SHALETT: May I ask, at that point--I think that's rather interesting--does the majority leader ever have to arrange the pairs? Or is that the duty of the absent senator?

BARKLEY: It's the duty of the absent senator or somebody speaking for him. As a matter of fact, we have in the Senate a pair clerk on each side. He is an employee of the Senate operating under the Secretary of the Senate and under the representative of the minority in the Senate.

SHALETT: Is he known as such? A pair clerk?

BARKLEY: Oh, yeah. He is known as such. He has other duties, but if a senator is going to be absent on a certain day when there's to be a vote, or whether there is or not, he'll go to this pair clerk and say, "I'd like for you to arrange a pair for me with some senator who's on the other side." And it's part of his duty, and he keeps a record of all that. He has to know where these senators are, if they're absent, why they're absent. And he has to arrange the pair with somebody who's willing to pair. And of course, 00:23:00it works both ways because, unless it's a vital question in which a senator wishes to vote and to announce his vote, they're usually very accommodating, because the time may come within a week or two or a year when he may want to pair with somebody because of his absence. And if he persistently or stubbornly refuses to pair with any other senator who's going to be absent, it makes it more difficult for him to be accommodated when the time comes when he wants one.

SHALETT: Who was your pair clerk as majority leader? Was that "Skeeter" Johnson? Or--

BARKLEY: "Skeeter" Johnson. His name is Felton W. Johnson, but they--everybody called him "Skeeter," and so forth. He's now secretary to the minority in the Senate.

SHALETT: If we can continue this very interesting digression a minute, what you've said touches on what the Senate is often called, a gentlemen's club. It is a gentleman's club--

BARKLEY: Well, yes. It is. It's often said that a senator will attack another senator over some vital question, or even may skirt 00:24:00around attacking his personal integrity or his official integrity, but that when somebody on the outside attacks one of these senators, they all come to his rescue. That isn't quite true, but it is a body of gentlemen. Everybody feels that he is associating with gentlemen, and with rare exceptions, he is. Now and then, somebody comes to the Senate just like somebody gets in the church or in a lodge or fraternity or in the legal or medical profession who is not exactly the type of gentleman you'd like to associate with, but as a rule they're temporary and the country runs along just the same. But it is looked upon as a group of gentlemen, cultured gentlemen in every sense of the word, and they always keep their word with one another. And I don't mean just with one another, but on these matters of procedure where a senator wants to be recorded as 00:25:00being for or against some measure, if he's got to be absent on the day when there's a vote, it's usually easy to arrange a pair with some other senator who would vote the other way. So the result is the same if both were there voting opposite each other. They just refrain from voting, and the result's just the same as if they were there voting against each other.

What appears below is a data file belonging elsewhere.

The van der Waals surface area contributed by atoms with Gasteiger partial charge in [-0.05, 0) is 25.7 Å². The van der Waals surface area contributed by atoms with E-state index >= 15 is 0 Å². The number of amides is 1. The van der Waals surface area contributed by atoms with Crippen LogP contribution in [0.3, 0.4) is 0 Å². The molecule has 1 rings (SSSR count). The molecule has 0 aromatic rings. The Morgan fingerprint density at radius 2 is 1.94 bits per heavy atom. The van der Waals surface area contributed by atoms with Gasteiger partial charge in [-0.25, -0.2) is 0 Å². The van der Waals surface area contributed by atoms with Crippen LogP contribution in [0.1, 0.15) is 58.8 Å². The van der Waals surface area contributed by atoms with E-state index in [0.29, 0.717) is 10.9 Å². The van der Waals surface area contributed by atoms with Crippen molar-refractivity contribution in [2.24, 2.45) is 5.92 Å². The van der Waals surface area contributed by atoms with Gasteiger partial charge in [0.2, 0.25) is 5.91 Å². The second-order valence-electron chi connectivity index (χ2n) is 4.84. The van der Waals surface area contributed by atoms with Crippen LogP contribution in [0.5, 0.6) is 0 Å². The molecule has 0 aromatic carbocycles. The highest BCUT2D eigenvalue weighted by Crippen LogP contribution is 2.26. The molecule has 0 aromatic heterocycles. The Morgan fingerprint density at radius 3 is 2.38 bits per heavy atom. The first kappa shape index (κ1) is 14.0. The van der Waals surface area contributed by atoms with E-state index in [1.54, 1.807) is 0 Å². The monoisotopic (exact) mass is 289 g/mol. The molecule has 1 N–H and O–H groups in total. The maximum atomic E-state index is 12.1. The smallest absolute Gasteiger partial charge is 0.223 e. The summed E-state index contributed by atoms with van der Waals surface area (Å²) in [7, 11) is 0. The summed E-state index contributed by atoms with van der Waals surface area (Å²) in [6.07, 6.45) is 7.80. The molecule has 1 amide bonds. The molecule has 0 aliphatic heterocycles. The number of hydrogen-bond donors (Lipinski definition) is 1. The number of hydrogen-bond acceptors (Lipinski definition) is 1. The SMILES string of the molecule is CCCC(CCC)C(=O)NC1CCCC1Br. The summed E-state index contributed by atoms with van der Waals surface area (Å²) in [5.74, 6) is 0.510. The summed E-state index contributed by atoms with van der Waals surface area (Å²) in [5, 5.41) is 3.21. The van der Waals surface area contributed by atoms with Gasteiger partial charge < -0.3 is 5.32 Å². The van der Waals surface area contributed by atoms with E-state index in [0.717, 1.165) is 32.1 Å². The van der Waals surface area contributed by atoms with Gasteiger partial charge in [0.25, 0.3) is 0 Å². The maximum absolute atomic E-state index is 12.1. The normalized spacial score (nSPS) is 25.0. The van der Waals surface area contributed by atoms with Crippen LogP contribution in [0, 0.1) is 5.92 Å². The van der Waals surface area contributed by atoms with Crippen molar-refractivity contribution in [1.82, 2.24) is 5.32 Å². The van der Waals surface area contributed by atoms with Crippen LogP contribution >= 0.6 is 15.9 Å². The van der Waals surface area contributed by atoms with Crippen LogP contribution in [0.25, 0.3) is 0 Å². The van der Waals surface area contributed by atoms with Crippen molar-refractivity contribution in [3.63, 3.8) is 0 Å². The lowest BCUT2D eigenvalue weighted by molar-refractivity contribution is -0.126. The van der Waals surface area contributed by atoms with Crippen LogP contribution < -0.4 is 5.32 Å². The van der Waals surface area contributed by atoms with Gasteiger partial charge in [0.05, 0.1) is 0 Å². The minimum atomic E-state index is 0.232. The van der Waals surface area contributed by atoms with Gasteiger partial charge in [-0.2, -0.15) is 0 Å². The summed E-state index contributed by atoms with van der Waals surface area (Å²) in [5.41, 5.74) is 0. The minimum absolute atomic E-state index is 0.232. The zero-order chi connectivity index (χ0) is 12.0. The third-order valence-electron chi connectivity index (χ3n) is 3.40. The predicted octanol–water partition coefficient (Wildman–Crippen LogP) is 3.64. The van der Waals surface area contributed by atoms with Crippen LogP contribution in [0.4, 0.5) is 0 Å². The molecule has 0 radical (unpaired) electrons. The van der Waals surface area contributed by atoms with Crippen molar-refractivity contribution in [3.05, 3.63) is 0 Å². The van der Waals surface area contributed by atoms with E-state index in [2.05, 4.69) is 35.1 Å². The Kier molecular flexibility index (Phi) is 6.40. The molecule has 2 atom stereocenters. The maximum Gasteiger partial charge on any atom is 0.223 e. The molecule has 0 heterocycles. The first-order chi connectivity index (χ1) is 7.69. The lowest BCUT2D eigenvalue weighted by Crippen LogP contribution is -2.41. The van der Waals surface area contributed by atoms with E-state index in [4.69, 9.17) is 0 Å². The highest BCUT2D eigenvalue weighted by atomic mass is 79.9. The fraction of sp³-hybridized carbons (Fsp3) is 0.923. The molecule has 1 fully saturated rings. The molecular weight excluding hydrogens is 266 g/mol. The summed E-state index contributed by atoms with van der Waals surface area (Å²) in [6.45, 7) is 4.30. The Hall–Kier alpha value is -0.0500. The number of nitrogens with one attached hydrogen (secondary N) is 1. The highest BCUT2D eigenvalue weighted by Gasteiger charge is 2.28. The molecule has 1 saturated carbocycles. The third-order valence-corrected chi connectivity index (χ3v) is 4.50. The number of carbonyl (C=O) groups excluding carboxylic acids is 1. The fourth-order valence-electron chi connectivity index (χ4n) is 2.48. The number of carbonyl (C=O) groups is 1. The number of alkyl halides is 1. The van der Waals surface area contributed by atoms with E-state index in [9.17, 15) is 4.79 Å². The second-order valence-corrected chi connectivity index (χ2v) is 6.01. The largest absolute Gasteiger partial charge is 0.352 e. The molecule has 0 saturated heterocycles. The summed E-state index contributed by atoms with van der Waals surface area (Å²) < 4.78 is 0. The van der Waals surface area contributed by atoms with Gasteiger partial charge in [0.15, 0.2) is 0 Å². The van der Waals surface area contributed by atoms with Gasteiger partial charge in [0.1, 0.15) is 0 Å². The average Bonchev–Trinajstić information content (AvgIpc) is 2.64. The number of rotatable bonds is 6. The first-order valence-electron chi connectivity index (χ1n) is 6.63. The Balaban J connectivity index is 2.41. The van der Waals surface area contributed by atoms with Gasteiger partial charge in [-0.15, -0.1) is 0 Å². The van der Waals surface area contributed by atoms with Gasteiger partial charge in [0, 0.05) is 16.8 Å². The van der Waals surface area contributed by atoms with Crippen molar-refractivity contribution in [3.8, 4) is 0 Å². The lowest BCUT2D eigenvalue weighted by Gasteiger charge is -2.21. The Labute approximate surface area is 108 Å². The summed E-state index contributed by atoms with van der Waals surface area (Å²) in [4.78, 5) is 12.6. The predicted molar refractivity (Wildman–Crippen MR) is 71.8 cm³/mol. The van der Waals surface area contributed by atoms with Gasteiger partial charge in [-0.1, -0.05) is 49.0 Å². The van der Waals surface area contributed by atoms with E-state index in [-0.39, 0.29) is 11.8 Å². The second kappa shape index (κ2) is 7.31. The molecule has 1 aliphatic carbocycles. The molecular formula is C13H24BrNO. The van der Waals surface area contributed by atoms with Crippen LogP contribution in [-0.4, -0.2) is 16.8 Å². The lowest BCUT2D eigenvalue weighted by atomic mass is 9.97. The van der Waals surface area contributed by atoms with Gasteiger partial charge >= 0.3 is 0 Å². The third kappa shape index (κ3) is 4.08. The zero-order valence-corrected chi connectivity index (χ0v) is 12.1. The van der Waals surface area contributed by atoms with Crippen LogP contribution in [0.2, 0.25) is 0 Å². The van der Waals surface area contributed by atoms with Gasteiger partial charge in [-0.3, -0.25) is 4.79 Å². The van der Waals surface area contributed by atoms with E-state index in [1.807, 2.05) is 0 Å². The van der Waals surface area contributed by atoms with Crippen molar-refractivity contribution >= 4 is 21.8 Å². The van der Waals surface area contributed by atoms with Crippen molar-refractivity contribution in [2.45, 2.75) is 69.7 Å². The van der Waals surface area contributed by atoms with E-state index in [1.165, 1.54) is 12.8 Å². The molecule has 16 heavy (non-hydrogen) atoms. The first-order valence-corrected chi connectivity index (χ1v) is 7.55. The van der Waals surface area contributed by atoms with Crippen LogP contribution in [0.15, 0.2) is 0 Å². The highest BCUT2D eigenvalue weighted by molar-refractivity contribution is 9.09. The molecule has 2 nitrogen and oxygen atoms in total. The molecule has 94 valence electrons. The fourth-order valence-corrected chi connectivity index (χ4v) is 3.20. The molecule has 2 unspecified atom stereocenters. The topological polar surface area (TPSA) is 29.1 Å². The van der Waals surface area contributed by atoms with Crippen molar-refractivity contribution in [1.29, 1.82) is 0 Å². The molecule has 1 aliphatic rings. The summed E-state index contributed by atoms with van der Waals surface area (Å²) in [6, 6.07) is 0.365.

SHALETT: Senator, who were some of the Republicans who were minority leader, and I suppose in one case majority leader, when you were the number-one man on the Democratic side of the aisle?